Review of Slonosky, Climate in the Age of Empire

Observatory (far left), at McGill University in the early 1860s. McGill Archives, PR013449

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Victoria C. Slonosky, Climate in the Age of Empire: Weather Observers in Colonial Canada. Boston: American Meteorological Society, 2018. 325 pgs, ISBN 9781944970208

Review by Alexander Hall.

In Climate in the Age of Empire, climatologist Victoria Slonosky provides an account of the early amateur natural philosophers, natural historians, and enthusiasts who kept instrumental daily weather observations in colonial Canada. Beginning in 1742 with the records of François Gaultier, the first royal physician to Quebec City, and covering the period up to the establishment of the Meteorological Service of Canada in the 1870s, the book examines an assorted cast of weather observers and the emergent networks they relied upon. Like the rest of the wide-ranging collection of history-focused books published by the American Meteorological Society, it is written in engaging and accessible language and will appeal to meteorologists and interested members of the public, as well as professional historians.

The book is divided into two parts, which follow largely chronologically. After a brief chapter situating readers in the landscape of meteorology in mid-18th century New France and British North America, part one, “The Landscape: Scientists, Practices, and Theories,” introduces the most important weather observers from the period and outlines the debates around climate improvement and amelioration that abounded in early colonial networks. In part two, “Meteorology Takes Shape,” Slonosky picks up the narrative in the early decades of the nineteenth century, as the state, initially via the British military, became more involved with systematic weather observations, and as many of the institutions contemporary climatologists will recognise were founded. The two sections are separated by an insert, which features 10 colour and 16 half-tone plates. While the images selected help bring the text to life, their lack of integration within the relevant chapters, and the absence of figure numbers or page references, reduces their effectiveness.  

Across the book the account presented is rich in archival detail, with ample page space dedicated to directly quoting weather observers. The author, through meticulous and detailed historical climatological research—in particular as Project Lead on the McGill citizen science project Data Rescue: Archives and Weather—has built up a vast and deep understanding of the early weather observers in colonial Canada. This allows her to not only interrogate the climate records compiled by early observers, but to also explore their motivations and understanding of their climate, in what for most was a new and challenging environment.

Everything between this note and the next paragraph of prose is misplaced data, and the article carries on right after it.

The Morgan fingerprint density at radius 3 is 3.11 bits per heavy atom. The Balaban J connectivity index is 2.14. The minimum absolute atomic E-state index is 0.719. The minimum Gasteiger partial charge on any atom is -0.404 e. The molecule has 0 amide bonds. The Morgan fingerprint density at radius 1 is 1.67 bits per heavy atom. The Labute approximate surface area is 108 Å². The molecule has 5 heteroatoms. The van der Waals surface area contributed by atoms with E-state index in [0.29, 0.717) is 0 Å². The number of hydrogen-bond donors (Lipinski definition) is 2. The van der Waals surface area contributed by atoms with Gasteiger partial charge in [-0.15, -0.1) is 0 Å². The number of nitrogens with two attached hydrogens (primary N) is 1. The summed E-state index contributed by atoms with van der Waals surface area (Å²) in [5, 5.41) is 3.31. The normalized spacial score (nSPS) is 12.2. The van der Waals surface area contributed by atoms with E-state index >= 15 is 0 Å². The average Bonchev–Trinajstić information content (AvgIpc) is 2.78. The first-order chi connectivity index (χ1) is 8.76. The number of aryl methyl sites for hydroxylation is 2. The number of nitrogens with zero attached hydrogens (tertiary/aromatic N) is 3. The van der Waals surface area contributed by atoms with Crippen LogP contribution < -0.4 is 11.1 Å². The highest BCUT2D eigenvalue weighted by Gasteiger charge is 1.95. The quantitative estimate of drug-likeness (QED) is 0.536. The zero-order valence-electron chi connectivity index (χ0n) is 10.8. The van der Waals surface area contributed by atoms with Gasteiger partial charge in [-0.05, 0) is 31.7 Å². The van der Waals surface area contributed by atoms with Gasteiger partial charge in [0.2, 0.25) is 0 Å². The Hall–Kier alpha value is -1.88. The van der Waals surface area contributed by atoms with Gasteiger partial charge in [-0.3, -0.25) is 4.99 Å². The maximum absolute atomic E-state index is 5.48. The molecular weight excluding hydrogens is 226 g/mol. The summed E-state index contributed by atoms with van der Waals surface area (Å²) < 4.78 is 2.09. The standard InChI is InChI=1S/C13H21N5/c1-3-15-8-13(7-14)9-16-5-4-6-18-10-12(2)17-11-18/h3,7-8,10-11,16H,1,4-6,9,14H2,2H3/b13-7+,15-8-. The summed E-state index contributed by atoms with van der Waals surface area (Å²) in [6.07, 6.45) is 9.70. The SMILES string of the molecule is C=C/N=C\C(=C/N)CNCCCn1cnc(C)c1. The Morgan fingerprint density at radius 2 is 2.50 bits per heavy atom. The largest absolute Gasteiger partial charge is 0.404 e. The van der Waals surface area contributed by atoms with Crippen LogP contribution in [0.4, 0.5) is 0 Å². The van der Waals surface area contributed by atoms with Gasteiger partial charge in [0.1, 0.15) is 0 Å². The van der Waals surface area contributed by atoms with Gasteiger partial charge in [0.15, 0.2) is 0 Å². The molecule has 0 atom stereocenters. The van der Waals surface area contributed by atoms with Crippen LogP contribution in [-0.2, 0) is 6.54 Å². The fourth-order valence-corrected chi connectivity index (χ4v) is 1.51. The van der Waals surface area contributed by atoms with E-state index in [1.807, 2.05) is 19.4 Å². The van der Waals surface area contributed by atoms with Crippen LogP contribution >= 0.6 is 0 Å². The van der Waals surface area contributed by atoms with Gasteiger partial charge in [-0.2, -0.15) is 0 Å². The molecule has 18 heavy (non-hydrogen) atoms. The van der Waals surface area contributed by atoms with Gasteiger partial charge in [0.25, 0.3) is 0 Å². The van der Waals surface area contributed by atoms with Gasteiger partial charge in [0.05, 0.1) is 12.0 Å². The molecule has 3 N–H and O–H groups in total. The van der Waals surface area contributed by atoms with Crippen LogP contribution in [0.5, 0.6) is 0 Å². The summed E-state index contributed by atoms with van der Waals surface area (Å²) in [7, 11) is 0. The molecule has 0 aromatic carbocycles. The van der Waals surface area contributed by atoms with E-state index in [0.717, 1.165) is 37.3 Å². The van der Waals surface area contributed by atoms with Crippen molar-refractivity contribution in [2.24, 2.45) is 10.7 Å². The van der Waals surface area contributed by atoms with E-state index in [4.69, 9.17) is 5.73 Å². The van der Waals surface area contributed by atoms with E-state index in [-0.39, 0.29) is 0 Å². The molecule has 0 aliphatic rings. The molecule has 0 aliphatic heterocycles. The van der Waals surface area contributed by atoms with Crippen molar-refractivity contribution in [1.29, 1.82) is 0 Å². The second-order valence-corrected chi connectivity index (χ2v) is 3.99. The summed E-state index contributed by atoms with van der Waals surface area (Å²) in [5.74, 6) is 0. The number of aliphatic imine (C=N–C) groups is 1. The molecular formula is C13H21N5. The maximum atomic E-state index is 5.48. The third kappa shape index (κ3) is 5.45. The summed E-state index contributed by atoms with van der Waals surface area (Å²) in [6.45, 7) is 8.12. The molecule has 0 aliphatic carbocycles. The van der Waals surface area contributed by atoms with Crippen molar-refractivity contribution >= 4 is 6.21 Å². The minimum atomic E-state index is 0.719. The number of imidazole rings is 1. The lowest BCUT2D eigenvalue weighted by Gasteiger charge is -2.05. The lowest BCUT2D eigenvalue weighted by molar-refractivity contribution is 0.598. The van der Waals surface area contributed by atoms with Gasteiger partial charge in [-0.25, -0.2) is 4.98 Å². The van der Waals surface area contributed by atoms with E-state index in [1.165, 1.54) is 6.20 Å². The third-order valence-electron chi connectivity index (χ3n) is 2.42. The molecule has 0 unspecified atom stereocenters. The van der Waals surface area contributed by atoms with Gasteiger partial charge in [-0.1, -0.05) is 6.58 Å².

Where necessary, Slonosky provides the reader with relevant context on the development of meteorological understanding and instrumentation beyond colonial Canada. Such segues work best when we get to glimpse how they influenced the observers in the Canadian context, as when we learn about how the weather observer and judge John Samuel McCord came by John Herschel’s instructions for observations for amateur meteorologists (129). 

It is when the author steps back from the biographical chronologies and the archival coal-face that the book is at its strongest: in chapter three on eighteenth-century climate improvement theory, chapter six where early observers’ views on climate amelioration are compared, and in the closing two chapters, which reflect on the three centuries of observations left by the protagonists of the book. Here the reader is situated in the wider history of climatological understanding, and Slonosky expertly integrates current scientific understanding of climatological dynamics.[1] However, on occasion I felt that a focus on the utility of data, or on the reliability and continuity (or lack thereof) of records, came at the expense of more expansive critical historical reflection and analysis.[2] For example, environmental historians may be disappointed to learn that the book contains no in-depth reflection on the changing environmental conditions faced by settler-colonialist weather observers, as subsequent generations across the three centuries adapted to the Canadian climate.